He came from West Sussex originally. His family has a very lovely story, his mother was South African, and his father came from London. He told me that his grandfather and his grandmother wanted to get married when they were in London, however both their families objected. Strangely enough they met up in South Africa so they both got on a boat and met in Cape Town and got married. His mother was born out there. It turned out to be quite a sad story because his grandfather had to go to the Boer War when his mother was only small and one day the telegram man came up the drive and his grandmother thought that he had died in action and suffered a massive heart attack and died. However, he was only injured.
He was the youngest of three brothers who all enjoyed engineering. Bob never had what I call a proper job, which sounds rude, but I don’t mean it to be. His father was a steam locomotive engineer before the war, then after the war he went into commissioning ‑ people commissioned him to build steam engines.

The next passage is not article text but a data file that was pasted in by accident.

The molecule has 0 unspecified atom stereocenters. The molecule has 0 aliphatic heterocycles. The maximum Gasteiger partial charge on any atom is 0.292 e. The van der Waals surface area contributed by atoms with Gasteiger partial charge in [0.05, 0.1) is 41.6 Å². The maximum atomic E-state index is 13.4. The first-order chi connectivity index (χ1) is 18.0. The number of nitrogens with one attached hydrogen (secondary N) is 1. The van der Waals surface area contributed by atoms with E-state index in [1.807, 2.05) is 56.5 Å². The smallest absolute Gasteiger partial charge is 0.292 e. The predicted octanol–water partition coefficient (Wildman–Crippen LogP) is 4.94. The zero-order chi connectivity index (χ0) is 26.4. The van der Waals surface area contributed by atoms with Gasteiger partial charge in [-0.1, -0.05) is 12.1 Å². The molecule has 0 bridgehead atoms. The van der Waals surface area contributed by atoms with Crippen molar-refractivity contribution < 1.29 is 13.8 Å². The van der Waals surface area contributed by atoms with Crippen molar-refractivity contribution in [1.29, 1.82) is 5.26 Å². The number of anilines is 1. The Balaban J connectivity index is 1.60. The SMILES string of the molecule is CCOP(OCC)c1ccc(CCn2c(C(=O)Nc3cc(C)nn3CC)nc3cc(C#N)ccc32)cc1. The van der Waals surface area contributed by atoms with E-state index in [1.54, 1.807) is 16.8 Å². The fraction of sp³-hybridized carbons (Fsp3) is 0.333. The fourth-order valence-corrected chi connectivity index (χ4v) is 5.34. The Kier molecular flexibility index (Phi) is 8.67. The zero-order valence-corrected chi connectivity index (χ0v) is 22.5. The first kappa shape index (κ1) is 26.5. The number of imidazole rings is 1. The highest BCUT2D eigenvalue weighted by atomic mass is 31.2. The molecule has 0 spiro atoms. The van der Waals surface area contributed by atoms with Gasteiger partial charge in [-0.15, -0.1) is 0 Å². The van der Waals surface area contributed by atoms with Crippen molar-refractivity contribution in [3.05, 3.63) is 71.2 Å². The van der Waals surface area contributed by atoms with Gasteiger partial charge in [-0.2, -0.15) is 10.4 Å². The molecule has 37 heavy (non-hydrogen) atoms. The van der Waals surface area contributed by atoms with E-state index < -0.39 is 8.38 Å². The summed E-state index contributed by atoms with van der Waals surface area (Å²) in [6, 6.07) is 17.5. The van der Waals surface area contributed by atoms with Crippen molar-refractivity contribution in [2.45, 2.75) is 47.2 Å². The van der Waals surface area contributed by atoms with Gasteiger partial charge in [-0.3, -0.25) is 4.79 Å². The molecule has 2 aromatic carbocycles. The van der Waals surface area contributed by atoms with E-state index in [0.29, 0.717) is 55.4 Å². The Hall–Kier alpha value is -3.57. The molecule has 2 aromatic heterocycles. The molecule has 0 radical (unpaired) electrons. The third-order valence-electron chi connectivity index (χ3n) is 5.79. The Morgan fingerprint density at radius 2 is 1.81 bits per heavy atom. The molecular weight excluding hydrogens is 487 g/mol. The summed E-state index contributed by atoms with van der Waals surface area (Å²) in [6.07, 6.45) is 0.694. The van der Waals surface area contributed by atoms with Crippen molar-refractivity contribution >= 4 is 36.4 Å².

Bob himself never married nor had any children so in a way he kind of adopted me when I took such great interest in the mill. I think he liked to see the passion. My husband and I opened it in 2001 to the public and when the Norfolk Windmills Trust restored it in 2002 we had a great big party at the mill and we invited around 250 people. We had a marquee, cheese, and wine. It was lovely, and we did things like that throughout which was nice for Bob to see and be part of.